De-escalating tensions in Ukraine is in the interest of the European Union

Employment and Social Affairs

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A conflict in Europe is not in anyone’s interest, even more because it would definitely hamper the recovery after Covid-19 pandemic namely considering the crisis of energy prices. That is another reason why dialogue with Russia must prevail, despite Moscow’s military build-up in and around the border with Ukraine.

The rising tensions at the Ukrainian-Russian border are developing together with a significative diplomatic effort to relaunch dialogue with Moscow, as highlighted by the meeting between Russia, the United States and Nato – in Geneva, Brussels and Vienna at the beginning of January – to discuss Moscow’s demands for “security guarantees”.  Russian Foreign Minister Sergei Lavrov said on 27th of January that the US responses to Moscow’s security demands gave hope of starting a serious dialogue, but only on secondary questions and not on the fundamental issues. “The main issue is our clear position on the inadmissibility of further expansion of NATO to the East and the deployment of strike weapons that could threaten the territory of the Russian Federation”, he underlined.

That’s unfortunately the main problem at stake in Ukraine’s crisis and it is rooted back in the unresolved situation arisen after EuroMaidan in 2014 and in the consequent Russian occupation of Crimea and Donbass. Russia wants indeed a friendly government in Ukraine, as a security guarantee and as the only condition to give back to Kiev the occupied territories, because it is not ready to accept the scenario of a country at its border entering in Nato. Moscow would request even more, demanding a return to 1997 situation with most of Eastern Europe’s Country not part of the Atlantic Alliance. “The Russian proposals reflect indeed the position of Russian authorities aiming to roll back evolutions that took place since 1990 to the detriment of European unity and in breach of the independence and sovereignty of former Soviet states. This type of delimitation of spheres of influence does not belong to 2022”, commented EU High representative Josep Borrell.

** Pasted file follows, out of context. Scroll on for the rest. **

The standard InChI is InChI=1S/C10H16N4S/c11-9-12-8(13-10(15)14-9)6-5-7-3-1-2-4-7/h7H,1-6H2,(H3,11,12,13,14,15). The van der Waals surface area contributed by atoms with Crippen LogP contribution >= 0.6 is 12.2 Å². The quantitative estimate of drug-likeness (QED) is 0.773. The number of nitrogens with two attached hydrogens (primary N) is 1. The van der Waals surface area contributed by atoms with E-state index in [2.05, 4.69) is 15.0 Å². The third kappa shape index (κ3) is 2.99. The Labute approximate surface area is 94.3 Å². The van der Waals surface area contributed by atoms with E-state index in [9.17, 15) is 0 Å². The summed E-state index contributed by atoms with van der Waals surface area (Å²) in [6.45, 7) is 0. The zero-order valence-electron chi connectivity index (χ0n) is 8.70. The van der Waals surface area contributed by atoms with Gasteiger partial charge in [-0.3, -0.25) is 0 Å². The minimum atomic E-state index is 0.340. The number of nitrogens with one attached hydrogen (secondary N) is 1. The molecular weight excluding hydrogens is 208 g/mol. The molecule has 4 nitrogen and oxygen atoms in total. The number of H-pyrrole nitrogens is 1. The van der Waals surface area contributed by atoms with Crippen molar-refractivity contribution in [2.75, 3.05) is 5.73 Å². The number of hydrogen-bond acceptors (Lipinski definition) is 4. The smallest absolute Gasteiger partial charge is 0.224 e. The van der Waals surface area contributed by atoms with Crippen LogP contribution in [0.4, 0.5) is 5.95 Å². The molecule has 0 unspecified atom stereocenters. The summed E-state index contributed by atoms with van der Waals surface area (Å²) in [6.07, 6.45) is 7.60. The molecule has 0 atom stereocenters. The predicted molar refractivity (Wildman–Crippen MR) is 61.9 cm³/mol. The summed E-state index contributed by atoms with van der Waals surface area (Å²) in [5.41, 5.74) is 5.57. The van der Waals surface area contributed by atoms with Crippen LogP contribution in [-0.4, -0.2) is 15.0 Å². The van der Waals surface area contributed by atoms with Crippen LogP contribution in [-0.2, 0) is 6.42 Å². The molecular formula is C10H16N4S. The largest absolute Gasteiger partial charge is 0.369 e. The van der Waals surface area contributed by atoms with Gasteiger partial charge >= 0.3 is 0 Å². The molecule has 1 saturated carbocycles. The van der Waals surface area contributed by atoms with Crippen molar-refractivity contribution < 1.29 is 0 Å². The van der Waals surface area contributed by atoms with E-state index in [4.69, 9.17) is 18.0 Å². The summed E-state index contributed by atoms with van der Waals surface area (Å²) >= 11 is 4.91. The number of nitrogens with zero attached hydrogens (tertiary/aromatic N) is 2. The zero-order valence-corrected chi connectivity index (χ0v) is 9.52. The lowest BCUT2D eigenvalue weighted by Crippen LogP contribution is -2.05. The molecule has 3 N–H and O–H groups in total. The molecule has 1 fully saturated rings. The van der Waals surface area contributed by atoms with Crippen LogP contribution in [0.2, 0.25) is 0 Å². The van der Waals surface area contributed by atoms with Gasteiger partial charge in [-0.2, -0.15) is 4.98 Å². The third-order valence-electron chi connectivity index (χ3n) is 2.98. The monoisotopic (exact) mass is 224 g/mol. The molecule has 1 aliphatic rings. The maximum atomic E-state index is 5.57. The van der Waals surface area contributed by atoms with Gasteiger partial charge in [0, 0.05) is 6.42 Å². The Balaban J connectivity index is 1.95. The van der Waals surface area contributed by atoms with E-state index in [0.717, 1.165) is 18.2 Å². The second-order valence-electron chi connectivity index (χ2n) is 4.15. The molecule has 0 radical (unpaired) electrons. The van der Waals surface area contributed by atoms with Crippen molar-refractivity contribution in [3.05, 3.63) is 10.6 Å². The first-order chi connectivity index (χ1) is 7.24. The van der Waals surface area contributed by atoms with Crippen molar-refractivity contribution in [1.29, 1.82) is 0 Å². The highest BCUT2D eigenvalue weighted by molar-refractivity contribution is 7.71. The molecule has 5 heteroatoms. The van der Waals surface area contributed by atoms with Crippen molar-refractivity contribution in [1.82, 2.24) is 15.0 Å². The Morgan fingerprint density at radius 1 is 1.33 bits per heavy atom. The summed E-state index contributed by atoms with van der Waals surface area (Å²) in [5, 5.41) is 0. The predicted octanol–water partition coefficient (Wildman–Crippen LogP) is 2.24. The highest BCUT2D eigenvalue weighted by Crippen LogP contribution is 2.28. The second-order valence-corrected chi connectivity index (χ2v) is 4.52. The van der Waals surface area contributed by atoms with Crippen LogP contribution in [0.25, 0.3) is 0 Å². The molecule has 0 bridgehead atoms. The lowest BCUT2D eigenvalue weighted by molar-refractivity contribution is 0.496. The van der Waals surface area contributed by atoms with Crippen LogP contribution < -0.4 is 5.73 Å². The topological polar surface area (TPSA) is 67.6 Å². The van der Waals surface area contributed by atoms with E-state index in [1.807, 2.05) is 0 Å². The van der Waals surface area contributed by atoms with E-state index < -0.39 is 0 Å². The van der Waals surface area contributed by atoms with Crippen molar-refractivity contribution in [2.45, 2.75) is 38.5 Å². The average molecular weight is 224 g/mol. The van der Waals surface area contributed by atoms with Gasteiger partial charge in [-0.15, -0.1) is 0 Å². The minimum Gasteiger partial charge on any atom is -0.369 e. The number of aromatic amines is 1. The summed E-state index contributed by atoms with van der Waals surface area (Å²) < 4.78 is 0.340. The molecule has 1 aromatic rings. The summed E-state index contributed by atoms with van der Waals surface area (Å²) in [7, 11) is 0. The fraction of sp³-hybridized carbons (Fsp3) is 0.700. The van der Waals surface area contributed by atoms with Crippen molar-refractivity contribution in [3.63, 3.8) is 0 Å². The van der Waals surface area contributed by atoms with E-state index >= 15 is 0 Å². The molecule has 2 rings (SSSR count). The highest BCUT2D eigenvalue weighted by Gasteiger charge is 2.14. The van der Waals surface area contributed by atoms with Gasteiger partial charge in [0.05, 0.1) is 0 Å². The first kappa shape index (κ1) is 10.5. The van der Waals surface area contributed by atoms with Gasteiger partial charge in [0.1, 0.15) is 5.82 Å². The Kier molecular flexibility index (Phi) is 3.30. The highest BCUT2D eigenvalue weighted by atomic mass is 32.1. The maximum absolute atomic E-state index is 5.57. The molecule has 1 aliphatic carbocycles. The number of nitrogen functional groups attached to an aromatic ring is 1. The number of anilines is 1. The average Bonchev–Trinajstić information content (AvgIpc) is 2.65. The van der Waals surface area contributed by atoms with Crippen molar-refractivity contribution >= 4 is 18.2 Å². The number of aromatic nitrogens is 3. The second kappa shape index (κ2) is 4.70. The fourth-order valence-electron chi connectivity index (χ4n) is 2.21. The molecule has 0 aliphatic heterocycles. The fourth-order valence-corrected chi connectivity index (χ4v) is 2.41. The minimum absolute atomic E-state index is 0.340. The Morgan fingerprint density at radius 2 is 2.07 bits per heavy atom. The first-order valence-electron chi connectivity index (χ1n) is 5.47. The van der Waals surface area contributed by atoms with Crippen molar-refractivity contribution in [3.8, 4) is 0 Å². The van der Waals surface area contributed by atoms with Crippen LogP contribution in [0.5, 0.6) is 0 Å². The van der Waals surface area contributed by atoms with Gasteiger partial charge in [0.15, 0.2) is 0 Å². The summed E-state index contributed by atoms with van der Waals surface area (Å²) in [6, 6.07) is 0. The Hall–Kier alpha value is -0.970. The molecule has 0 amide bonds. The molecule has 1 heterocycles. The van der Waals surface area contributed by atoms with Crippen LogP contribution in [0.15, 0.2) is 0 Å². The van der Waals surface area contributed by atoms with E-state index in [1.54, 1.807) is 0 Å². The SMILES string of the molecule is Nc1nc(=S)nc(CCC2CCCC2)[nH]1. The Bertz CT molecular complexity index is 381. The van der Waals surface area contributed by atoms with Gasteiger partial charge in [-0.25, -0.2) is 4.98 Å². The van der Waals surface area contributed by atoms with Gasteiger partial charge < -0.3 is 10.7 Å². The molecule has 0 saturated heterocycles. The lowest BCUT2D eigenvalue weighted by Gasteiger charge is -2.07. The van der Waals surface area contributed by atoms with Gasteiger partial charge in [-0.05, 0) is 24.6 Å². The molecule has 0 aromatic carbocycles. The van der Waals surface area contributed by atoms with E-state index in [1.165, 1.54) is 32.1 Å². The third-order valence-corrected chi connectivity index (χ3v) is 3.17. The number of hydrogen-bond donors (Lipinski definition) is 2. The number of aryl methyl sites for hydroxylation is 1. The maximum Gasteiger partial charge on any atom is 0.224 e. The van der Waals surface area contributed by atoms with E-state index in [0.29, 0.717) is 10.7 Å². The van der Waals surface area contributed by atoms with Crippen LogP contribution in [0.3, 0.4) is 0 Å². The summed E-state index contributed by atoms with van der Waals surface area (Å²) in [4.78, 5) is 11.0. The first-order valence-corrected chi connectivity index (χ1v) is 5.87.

On the other hand, off course, this is not acceptable at all by Nato that has clearly stated it is not willing to abandon the “open doors” policy. “What we have made clear is that we will not compromise on some core principles”, said Nato’s secretary general Jens Stoltenberg during a press conference on 26th of January. “And one of them is, of course, that every nation has the right to choose its own path. So Nato respects a country or a nation when they decide to apply for Nato membership, as for instance, Ukraine, or when they decide to not apply for a Nato membership as Finland and Sweden have done. So, this is about respecting the right for self-determination.”, he explained.

Thus, beyond Ukraine, the entire Europe security architecture is at stake. Situations similar to the one in Ukraine are present indeed also in Georgia and Moldova, with Russian forces occupying part of the territory in order to hamper pro-Western government. Unfortunately Moscow is not ready to change this approach as it believes that the actual situation is already too much damaging for its own security. That’s why the EU should aim at de-escalating tensions, because dialogue is the only concrete way to avoid a dangerous military build-up not useful to anyone.

Written by: Valerio Palombaro

Submitted on: 28.01.2022.

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